Entering 2017, my days are very much filled with studying repertoire and developing new concert programmes. There are festival appearances coming up on the historical instruments of Kongsberg and Røros. Also, there are nice projects in Germany. There are also recording projects. With organ, but also a Kitchen Orchestra project with Roma musicians from Slovakia.
For details on 2017, look here.
Looking back at the past year, I need to specially thank Stavanger Symphony Orchestra for no less than three important collaborations and premieres: Vindskulpturer, Sudden Landscapes and Beethoven-nummeret. Of which Sudden Landscapes by far is the most important for me (My largest work since the children opera The Tempest, of 2014. And a next orchestral big step after Grader av Hvitt, of 2007, also a Stavanger Symphony collaboration).
To be given the responsability to create a new festival on behalf of Stavanger konserthus was certainly a thrill. Orgelkraft filled all the venue three days in a row, April1-3, with activities directly or indirectly connected to the organ.
The Organ Night concept appeared both in Stavanger, with the Obstfelders Orgelnatt in November, and at Bodø Organ Festival in April, where we also saw the premiere of Orgelskipet for carillon, organ and orchestra. A very rewarding experience was the workshop and concert "Pilegrim i Orgelsko" with 10 organ pupils age 8-19 in Trondheim Cathedral, August. Cycles of new compositions from this project have recently been published.
For the interested - more details on last year here.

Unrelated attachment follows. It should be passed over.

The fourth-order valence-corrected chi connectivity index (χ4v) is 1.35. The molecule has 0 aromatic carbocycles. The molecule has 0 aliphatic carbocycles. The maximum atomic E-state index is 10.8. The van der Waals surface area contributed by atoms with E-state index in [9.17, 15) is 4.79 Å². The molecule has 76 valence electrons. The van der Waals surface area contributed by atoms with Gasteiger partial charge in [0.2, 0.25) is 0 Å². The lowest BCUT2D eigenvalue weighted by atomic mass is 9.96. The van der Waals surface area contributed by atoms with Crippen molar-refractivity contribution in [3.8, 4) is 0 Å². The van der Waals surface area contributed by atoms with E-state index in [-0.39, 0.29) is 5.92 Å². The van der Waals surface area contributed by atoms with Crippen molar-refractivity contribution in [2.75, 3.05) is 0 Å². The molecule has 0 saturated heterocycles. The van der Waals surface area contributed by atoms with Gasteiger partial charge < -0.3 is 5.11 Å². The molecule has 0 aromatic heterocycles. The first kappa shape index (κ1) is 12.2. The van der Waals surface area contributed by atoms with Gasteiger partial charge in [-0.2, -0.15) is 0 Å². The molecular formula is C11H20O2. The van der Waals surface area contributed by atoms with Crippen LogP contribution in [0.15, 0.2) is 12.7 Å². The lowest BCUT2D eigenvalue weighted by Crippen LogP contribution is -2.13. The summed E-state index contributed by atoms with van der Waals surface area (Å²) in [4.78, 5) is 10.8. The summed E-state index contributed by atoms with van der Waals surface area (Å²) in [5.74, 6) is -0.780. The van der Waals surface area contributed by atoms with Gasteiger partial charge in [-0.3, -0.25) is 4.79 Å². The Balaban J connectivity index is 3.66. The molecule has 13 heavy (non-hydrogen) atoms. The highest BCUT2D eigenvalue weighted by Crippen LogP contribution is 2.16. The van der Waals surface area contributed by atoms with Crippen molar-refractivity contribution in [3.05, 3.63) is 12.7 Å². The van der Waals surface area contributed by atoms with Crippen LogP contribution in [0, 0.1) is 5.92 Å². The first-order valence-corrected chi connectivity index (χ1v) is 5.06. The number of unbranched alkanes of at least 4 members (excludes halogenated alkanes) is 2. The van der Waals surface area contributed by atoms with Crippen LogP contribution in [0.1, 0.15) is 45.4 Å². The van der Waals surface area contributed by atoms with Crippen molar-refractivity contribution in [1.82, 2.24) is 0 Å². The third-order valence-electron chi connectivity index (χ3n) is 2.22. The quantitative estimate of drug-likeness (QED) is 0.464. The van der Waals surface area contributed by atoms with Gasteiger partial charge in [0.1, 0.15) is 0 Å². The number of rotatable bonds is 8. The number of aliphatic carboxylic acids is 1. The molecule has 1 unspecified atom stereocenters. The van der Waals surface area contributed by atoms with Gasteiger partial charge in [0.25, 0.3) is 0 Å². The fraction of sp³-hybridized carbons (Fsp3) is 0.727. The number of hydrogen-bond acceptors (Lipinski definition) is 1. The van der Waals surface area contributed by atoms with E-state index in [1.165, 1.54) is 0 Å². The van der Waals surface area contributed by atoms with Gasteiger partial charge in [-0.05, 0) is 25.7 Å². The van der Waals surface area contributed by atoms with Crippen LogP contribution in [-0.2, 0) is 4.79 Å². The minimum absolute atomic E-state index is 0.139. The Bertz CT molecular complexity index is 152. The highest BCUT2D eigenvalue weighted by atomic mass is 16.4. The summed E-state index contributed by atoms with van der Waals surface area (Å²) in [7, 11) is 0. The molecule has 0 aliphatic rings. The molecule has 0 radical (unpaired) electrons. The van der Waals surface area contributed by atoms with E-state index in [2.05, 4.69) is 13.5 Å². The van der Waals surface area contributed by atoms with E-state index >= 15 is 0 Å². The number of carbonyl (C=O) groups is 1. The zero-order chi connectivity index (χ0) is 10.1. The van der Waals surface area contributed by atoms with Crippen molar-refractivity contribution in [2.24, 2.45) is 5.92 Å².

I had the great pleasure to work again with Stavanger Symphony Orchestra, this time for a commentary on Beethoven. The occasion was the Norwegian Culture Council's annual conference, which took place in Stavanger konserthus. I was asked to conceive something around the theme of The Critic, and contacted the author Øyvind Rimbereid. We had worked together before, on the Orgelsjøen project. I fed him with my ideas on deconstructing Beethoven, and my plan to include quotations from his contemporary critics (which varied between elevated praise and completely lack of understanding). I also wanted to create an involvment in the audience, asking them to use their mobile phones, both to disturb them a bit and to make them ideally participate in the large choir of opinions, the of critics, of likes and dislikes (even of the voices of the "millions" of the Ode to Joy).
It was an important milestone when Sudden Landscapes finally was performed for the first time in full length, after preparations that stretched over four years. Sudden Landscapes was originally planned as an organ concerto, but evolved to something more like a large-scale symphonic painting where the organ and the orchestra continuously exchange sounds and blend in different ways. The piece is conceived as an uninterrupted series of 30 scenes, and lasts for about 35 minutes.
On September 15, 2016, as a part of the Norwegian Organ Festival, the piece was performed by Stavanger Symphony Orchestra, cond.James Feddeck, and Nils Henrik Asheim on the organ. Sudden Landscapes is commissioned by Stavanger Symphony Orchestra, with support from the Norwegian Cultural Fund.